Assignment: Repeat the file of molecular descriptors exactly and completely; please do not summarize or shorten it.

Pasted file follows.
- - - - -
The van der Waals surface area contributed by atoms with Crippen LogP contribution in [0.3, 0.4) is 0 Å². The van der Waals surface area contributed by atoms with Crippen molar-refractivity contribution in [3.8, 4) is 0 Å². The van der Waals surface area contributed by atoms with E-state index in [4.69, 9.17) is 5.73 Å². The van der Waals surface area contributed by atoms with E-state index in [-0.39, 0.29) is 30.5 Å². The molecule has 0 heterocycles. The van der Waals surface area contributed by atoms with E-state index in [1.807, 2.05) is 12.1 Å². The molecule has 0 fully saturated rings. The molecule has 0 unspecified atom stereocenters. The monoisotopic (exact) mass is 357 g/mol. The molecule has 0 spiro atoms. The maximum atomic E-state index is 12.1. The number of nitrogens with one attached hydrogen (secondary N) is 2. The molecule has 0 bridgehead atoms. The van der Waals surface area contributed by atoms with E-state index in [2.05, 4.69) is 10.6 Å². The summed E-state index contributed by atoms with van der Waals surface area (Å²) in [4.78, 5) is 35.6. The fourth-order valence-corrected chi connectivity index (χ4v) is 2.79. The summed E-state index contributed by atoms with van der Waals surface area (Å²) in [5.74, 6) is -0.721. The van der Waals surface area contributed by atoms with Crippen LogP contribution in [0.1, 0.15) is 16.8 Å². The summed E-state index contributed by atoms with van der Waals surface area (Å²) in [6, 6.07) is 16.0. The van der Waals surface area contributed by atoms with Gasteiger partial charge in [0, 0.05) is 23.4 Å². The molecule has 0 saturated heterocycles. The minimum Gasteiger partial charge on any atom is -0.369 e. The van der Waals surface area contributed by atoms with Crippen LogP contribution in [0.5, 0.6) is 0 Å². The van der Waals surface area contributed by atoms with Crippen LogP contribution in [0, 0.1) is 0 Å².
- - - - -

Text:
The van der Waals surface area contributed by atoms with Crippen LogP contribution in [0.3, 0.4) is 0 Å². The van der Waals surface area contributed by atoms with Crippen molar-refractivity contribution in [3.8, 4) is 0 Å². The van der Waals surface area contributed by atoms with E-state index in [4.69, 9.17) is 5.73 Å². The van der Waals surface area contributed by atoms with E-state index in [-0.39, 0.29) is 30.5 Å². The molecule has 0 heterocycles. The van der Waals surface area contributed by atoms with E-state index in [1.807, 2.05) is 12.1 Å². The molecule has 0 fully saturated rings. The molecule has 0 unspecified atom stereocenters. The monoisotopic (exact) mass is 357 g/mol. The molecule has 0 spiro atoms. The maximum atomic E-state index is 12.1. The number of nitrogens with one attached hydrogen (secondary N) is 2. The molecule has 0 bridgehead atoms. The van der Waals surface area contributed by atoms with E-state index in [2.05, 4.69) is 10.6 Å². The summed E-state index contributed by atoms with van der Waals surface area (Å²) in [4.78, 5) is 35.6. The fourth-order valence-corrected chi connectivity index (χ4v) is 2.79. The summed E-state index contributed by atoms with van der Waals surface area (Å²) in [5.74, 6) is -0.721. The van der Waals surface area contributed by atoms with Crippen LogP contribution in [0.1, 0.15) is 16.8 Å². The summed E-state index contributed by atoms with van der Waals surface area (Å²) in [6, 6.07) is 16.0. The van der Waals surface area contributed by atoms with Gasteiger partial charge in [0, 0.05) is 23.4 Å². The molecule has 0 saturated heterocycles. The minimum Gasteiger partial charge on any atom is -0.369 e. The van der Waals surface area contributed by atoms with Crippen LogP contribution in [0.5, 0.6) is 0 Å². The van der Waals surface area contributed by atoms with Crippen LogP contribution in [0, 0.1) is 0 Å².